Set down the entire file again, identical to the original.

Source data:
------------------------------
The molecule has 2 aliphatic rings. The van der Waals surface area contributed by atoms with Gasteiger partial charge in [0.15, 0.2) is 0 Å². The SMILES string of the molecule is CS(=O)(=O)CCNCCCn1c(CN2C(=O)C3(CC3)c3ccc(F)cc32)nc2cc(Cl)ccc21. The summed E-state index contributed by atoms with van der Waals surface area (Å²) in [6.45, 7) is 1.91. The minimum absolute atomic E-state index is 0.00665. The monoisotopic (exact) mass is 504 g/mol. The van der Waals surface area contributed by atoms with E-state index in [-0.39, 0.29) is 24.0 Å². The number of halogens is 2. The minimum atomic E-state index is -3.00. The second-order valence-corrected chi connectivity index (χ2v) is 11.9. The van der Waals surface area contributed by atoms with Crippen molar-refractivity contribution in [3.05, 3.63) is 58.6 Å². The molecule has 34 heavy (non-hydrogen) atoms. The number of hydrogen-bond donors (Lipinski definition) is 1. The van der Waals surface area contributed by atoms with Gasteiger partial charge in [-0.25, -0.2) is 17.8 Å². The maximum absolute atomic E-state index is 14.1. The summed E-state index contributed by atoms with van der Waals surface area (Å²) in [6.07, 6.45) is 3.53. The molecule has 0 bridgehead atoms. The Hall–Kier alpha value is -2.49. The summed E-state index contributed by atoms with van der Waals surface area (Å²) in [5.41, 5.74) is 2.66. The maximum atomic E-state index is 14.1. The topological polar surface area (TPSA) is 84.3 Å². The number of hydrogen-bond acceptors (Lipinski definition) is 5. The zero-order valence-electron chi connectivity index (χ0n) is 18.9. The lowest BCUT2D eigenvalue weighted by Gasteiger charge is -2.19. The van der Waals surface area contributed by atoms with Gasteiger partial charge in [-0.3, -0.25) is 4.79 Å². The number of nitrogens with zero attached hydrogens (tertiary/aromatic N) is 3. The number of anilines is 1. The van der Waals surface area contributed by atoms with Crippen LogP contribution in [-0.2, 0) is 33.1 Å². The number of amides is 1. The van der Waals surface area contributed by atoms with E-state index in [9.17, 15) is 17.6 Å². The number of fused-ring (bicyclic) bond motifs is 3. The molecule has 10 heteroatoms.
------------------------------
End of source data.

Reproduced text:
The molecule has 2 aliphatic rings. The van der Waals surface area contributed by atoms with Gasteiger partial charge in [0.15, 0.2) is 0 Å². The SMILES string of the molecule is CS(=O)(=O)CCNCCCn1c(CN2C(=O)C3(CC3)c3ccc(F)cc32)nc2cc(Cl)ccc21. The summed E-state index contributed by atoms with van der Waals surface area (Å²) in [6.45, 7) is 1.91. The minimum absolute atomic E-state index is 0.00665. The monoisotopic (exact) mass is 504 g/mol. The van der Waals surface area contributed by atoms with E-state index in [-0.39, 0.29) is 24.0 Å². The number of halogens is 2. The minimum atomic E-state index is -3.00. The second-order valence-corrected chi connectivity index (χ2v) is 11.9. The van der Waals surface area contributed by atoms with Crippen molar-refractivity contribution in [3.05, 3.63) is 58.6 Å². The molecule has 34 heavy (non-hydrogen) atoms. The number of hydrogen-bond donors (Lipinski definition) is 1. The van der Waals surface area contributed by atoms with Gasteiger partial charge in [-0.25, -0.2) is 17.8 Å². The maximum absolute atomic E-state index is 14.1. The summed E-state index contributed by atoms with van der Waals surface area (Å²) in [6.07, 6.45) is 3.53. The molecule has 0 bridgehead atoms. The Hall–Kier alpha value is -2.49. The summed E-state index contributed by atoms with van der Waals surface area (Å²) in [5.41, 5.74) is 2.66. The maximum atomic E-state index is 14.1. The topological polar surface area (TPSA) is 84.3 Å². The number of hydrogen-bond acceptors (Lipinski definition) is 5. The zero-order valence-electron chi connectivity index (χ0n) is 18.9. The lowest BCUT2D eigenvalue weighted by Gasteiger charge is -2.19. The van der Waals surface area contributed by atoms with Gasteiger partial charge in [-0.3, -0.25) is 4.79 Å². The number of nitrogens with zero attached hydrogens (tertiary/aromatic N) is 3. The number of anilines is 1. The van der Waals surface area contributed by atoms with Crippen LogP contribution in [-0.2, 0) is 33.1 Å². The number of amides is 1. The van der Waals surface area contributed by atoms with E-state index in [9.17, 15) is 17.6 Å². The number of fused-ring (bicyclic) bond motifs is 3. The molecule has 10 heteroatoms.